In Pennsylvania too, civilian confidence ebbed low. The streets of the nation's capital, nearby Philadelphia, were deserted.
One Philadelphia resident saw "numbers of families loading wagons with their furniture [etc.], taking them out of town.... Great numbers of people moving.... All shops ordered to be shut.... Our people in confusion, of all ranks, sending their goods out of town." Finally, and hauntingly, he noted that the city was "amazingly depopulated." Having participated in the American retreat across New Jersey, and fully aware of the dire circumstances facing the young nation, Thomas Paine wrote his famous words. These, indeed, were "the times that try men's souls."

Bold Plan
With 1,500 Hessian mercenaries occupying Trenton just across the Delaware River from the American position, something had to be done. Colonel Joseph Reed, an adviser to George Washington and Trenton native, urged a last-ditch attack. "[S]ome enterprise must be undertaken in our present circumstances or we must give up the cause," Reed wrote to Washington on December 22nd. "Will it not be possible," he asked, "for your troops, or such part of them that can act with advantage, to make a diversion, or something more, at or about Trenton?"

Reed's urgings corresponded with and bolstered Washington's own instincts.
Since early December, Washington had been considering just such a plan. On the 14th he had written that he might, "under the smiles of Providence, effect an important stroke." By the 23rd, Washington had formulated a plan of attack and determined when to carry it out. To Col. Reed, "or in his absence, to [Lt. Col.] John Cadwalader," Washington wrote, "that Christmas-day at night, one hour before [midnight] is the time fixed upon for our attempt on Trenton. For Heaven's sake keep this to yourself, as the discovery of it may prove fatal to us, our numbers, sorry am I to say, being less than I had any conception of: but necessity, dire necessity, will, nay must, justify an attempt."

Washington's plan called for three divisions to simultaneously cross the Delaware River and attack Hessian positions.
Cadwalader would take one division, about 2,000 strong, to engage in a diversionary attack against the Hessians quartered south of Trenton at Mount Holly. Brigadier General James Ewing would take 700 Pennsylvania and New Jersey militia to the the south end of Trenton to hold the bridge over Assunpink Creek and cut off a possible Hessian retreat. Finally, Washington himself would accompany the main body of troops attacking Trenton. These, 2,400 strong, were divided into two groups, one under General Nathanael Greene and one under General John Sullivan. It was a bold plan for it risked everything. If the Americans were put to rout, there was no hope of escape back across the Delaware River. If the expedition were to fail and the army lost, the dream of American independence would die in Trenton.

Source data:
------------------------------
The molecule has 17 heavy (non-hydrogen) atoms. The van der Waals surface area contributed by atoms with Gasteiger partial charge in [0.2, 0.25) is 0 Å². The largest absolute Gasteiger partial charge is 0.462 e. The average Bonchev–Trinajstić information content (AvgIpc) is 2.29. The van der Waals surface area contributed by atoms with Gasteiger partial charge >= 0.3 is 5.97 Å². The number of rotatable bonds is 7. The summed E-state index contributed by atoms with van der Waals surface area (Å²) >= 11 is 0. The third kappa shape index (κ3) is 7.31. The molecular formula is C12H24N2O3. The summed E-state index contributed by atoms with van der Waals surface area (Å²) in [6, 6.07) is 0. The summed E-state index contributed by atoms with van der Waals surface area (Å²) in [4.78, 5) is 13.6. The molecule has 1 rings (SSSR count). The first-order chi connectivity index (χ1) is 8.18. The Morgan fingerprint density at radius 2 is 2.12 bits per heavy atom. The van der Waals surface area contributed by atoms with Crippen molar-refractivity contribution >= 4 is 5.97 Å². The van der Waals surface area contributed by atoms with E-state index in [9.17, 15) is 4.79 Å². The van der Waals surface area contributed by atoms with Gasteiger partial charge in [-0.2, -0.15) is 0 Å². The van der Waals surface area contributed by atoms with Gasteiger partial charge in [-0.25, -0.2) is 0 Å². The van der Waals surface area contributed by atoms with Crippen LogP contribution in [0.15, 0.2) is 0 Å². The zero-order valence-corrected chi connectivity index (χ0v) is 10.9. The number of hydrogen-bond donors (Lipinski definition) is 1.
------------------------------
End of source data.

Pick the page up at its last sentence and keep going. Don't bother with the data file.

Time for Action
At nightfall on Christmas Day, 1776, the first American troops boarded Durham boats, the largest being 60 feet in length and equipped with one mast. As they made way for the New Jersey shore, the weather quickly deteriorated and the river was choked with ice. Of the conditions, one American officer wrote, "It is fearfully cold and raw and a snow-storm setting in. The wind is northeast and beats in the faces of the men. It will be a terrible night for the soldiers who have no shoes. Some of them have tied old rags around their feet, but I have not heard a man complain." By 11 p.m., a winter storm was at full fury. "It was as severe a night as ever I saw ... [with this] storm of wind, hail, rain and snow," wrote Captain Thomas Rodney.

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http://www.thenewamerican.com/culture/family/602-a-christmas-to-remember

asdf2231
12-24-2008, 08:34 PM
For anyone that has never seen it I cannot recommend the A&E movie "The Crossing" which details these events highly enough.